Now I find myself missing fine dining and making crème brûlée at home. I made two versions: traditional and vegan.

My son craves a classic NY Times version—I’ve posted it on Frealthy. It’s a traditional recipe that is pretty much the same everywhere online: eggs, heavy cream, vanilla, sugar, and burnt sugar finish. 

Most of my family loves this vegan version—also posted on Frealthy—originally by namelymarly.com, which defies the need for eggs and heavy cream. It was easy to make but took a while to finish because the “cream” must set over night in the fridge to thicken. 

The vegan crème brûlée never really sets like the traditional recipe, at least mine did not—perhaps I should’ve used more cashews or arrowroot powder to make the “cream” a thicker and richer texture. But, nonetheless, it turned out fantastic in flavor and creaminess. 

Five Reasons to Fall for Carrots, Again

Lately, I’ve been craving carrots. They’re something I generally don’t crave or even think about, unless I’m having a dire, need-to-lose-five-pounds moment. (I have a carrot and celery temporary weight loss trick that works every time.) It’s surprising to me, that in the last two years, the healthiness and taste of carrots have been up for debate. Here are six reasons why I haven’t lost faith in one of the most underrated and versatile veggies of our time. 

1. It’s pure joy to watch and engineer the transformation of carrots into cakes, soufflés, fritters, salads and any other edible. There are so many fun ways to prepare them. 

Like at Olmsted, the carrot crepe that I woofed down in about five minutes was spectacular. Filled with other veggies and tiny seafood, it was a thing to be remembered and cherished. It was honestly one of the top seven dishes at a resto that I’ve ever eaten in my life. 

Or, like this carrot soup recipe, try it with or without the topping of caramelized onions, homemade bacon bits and scallions, for a creamy and satisfying start to a special occasion meal at home. Perfect for a birthday, anniversary or girlfriends’ brunch.

2. Carrot juice still gives the body a natural and powerful energy boost and a ravishing glow. 

3. The nutritional value of carrots—vitamins A, K, and C, calcium, beta carotene and fiber—promotes overall health and fights disease.

4. As they are one-third of a major French cuisine fundamental, the mirepoix (carrots, celery and onions), carrots have been a mainstay in fine and casual dining for centuries across the globe. Why give up on them now?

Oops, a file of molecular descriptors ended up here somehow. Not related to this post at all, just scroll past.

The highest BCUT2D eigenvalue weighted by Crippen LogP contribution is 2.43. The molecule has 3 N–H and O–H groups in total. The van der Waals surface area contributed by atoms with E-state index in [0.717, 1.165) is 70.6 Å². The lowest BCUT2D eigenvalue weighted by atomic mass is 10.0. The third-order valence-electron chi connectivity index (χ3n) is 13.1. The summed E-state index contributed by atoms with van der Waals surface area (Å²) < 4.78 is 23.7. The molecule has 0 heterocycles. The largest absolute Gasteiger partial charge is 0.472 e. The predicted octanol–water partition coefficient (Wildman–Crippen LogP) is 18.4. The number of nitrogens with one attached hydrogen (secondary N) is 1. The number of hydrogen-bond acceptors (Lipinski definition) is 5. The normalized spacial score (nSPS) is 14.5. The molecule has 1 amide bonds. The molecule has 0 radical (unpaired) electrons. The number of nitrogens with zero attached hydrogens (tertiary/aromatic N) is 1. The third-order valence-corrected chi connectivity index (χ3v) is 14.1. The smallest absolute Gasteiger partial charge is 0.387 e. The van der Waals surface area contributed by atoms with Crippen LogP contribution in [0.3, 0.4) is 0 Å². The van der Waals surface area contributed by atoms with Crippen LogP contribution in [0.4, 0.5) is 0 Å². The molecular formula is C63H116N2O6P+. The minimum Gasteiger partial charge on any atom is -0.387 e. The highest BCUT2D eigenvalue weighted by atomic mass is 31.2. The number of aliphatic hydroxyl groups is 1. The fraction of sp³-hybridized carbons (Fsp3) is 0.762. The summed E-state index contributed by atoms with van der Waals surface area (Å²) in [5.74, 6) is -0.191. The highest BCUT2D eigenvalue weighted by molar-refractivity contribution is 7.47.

5. They taste divine when you roast them with onions, garlic, fresh herbs and the protein of your choice. The smell that emanates when carrots are roasting is the ultimate ingredient that makes a home feel like a home. 

Parisian Potato Salad

Once upon a summer, my son—who was four at the time—and I traveled to the beautiful City of Light. Paris! 

It was magical by day. Jumping up and down on the second level of the Eiffel Tower as we tried to count the moving spots that were people, 115 meters down (377 feet). The panoramic view of Paris from Sacre Coeur. Fun kiddie rides at a makeshift amusement park in front of the Louvre. Macarons. Madeleines. Chocolate. Chocolate. And more chocolate!

It was magical by night. Dinner at a family restaurant with autographed pictures of Muhammad Ali. Champagne. Night views of the lit Eiffel Tower. Sweet French accents everywhere. 

But my goal of teaching my son why France and travel in general, is amazing and important is still and always will be a work in progress. 

He did fall for the food pretty hard though. We both loved the potato salad at a chicken shop in the food court of a shopping center. I know it probably sounds like a random thing to remember. But it was cheap, delicious, fresh and satisfied my craving for pickles. It was also very different from the American southern potato salad that I’ve eaten all my life. 

This Parisian potato salad was chock full of sweet onions, Dijon and grain mustard, and herbs and vinegar. I noticed that it was egg- and mayonnaise-less. But after two bites, I forgot about the missing eggs and mayo. I didn’t even miss the tangy and sweet—and ridiculously high in sodium—relish that I craved on a weekly, sometimes daily, basis. 

I usually make potato salad the way my mom makes it, but I wanted to share this healthy French potato salad recipe because it’s a great tasting, low-calorie option. 

Try it as a satisfying and flavorful side dish for various summertime meals. BBQ. Fried chicken. Or, maybe just by itself with some grilled veggies.

Click here for my recipe for Parisian potato salad. Hope you enjoy it!

What We’ve Been Doing for the Last Five Months, Plus My Homage to Café Lafayette: Shrimp Fritters